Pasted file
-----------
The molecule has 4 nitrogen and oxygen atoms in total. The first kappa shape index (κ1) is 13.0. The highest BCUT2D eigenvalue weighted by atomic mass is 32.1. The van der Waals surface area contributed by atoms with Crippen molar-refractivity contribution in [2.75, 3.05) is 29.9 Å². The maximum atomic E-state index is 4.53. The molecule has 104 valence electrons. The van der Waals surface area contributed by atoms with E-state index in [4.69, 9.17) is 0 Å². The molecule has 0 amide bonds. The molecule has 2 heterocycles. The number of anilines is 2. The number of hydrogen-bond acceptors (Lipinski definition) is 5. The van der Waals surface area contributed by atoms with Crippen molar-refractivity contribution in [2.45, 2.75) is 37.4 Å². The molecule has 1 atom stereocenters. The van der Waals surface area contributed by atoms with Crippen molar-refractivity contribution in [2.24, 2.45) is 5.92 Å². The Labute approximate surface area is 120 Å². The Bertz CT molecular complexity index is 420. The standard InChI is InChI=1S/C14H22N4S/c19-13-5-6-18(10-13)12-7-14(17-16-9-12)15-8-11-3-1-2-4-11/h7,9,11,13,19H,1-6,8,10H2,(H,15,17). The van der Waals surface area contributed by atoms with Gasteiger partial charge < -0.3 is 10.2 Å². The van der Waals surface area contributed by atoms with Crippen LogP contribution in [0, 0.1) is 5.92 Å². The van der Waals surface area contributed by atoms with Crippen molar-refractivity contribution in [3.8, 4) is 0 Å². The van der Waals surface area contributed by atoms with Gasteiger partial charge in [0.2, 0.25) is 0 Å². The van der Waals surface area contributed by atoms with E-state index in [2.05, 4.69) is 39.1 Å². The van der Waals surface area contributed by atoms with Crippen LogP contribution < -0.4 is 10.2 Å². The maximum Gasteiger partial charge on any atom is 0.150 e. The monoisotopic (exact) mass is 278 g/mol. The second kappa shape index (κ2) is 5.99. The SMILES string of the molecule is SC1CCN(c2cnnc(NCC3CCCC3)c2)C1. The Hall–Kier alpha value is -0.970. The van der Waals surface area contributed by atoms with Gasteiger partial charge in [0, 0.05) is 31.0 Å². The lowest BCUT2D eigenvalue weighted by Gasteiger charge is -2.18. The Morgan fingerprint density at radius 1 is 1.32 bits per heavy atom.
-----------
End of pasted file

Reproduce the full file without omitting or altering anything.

The molecule has 4 nitrogen and oxygen atoms in total. The first kappa shape index (κ1) is 13.0. The highest BCUT2D eigenvalue weighted by atomic mass is 32.1. The van der Waals surface area contributed by atoms with Crippen molar-refractivity contribution in [2.75, 3.05) is 29.9 Å². The maximum atomic E-state index is 4.53. The molecule has 104 valence electrons. The van der Waals surface area contributed by atoms with E-state index in [4.69, 9.17) is 0 Å². The molecule has 0 amide bonds. The molecule has 2 heterocycles. The number of anilines is 2. The number of hydrogen-bond acceptors (Lipinski definition) is 5. The van der Waals surface area contributed by atoms with Crippen molar-refractivity contribution in [2.45, 2.75) is 37.4 Å². The molecule has 1 atom stereocenters. The van der Waals surface area contributed by atoms with Crippen molar-refractivity contribution in [2.24, 2.45) is 5.92 Å². The Labute approximate surface area is 120 Å². The Bertz CT molecular complexity index is 420. The standard InChI is InChI=1S/C14H22N4S/c19-13-5-6-18(10-13)12-7-14(17-16-9-12)15-8-11-3-1-2-4-11/h7,9,11,13,19H,1-6,8,10H2,(H,15,17). The van der Waals surface area contributed by atoms with Gasteiger partial charge < -0.3 is 10.2 Å². The van der Waals surface area contributed by atoms with Crippen LogP contribution in [0, 0.1) is 5.92 Å². The van der Waals surface area contributed by atoms with Crippen molar-refractivity contribution in [3.8, 4) is 0 Å². The van der Waals surface area contributed by atoms with Gasteiger partial charge in [0.2, 0.25) is 0 Å². The van der Waals surface area contributed by atoms with E-state index in [2.05, 4.69) is 39.1 Å². The van der Waals surface area contributed by atoms with Crippen LogP contribution < -0.4 is 10.2 Å². The maximum Gasteiger partial charge on any atom is 0.150 e. The monoisotopic (exact) mass is 278 g/mol. The second kappa shape index (κ2) is 5.99. The SMILES string of the molecule is SC1CCN(c2cnnc(NCC3CCCC3)c2)C1. The Hall–Kier alpha value is -0.970. The van der Waals surface area contributed by atoms with Gasteiger partial charge in [0, 0.05) is 31.0 Å². The lowest BCUT2D eigenvalue weighted by Gasteiger charge is -2.18. The Morgan fingerprint density at radius 1 is 1.32 bits per heavy atom.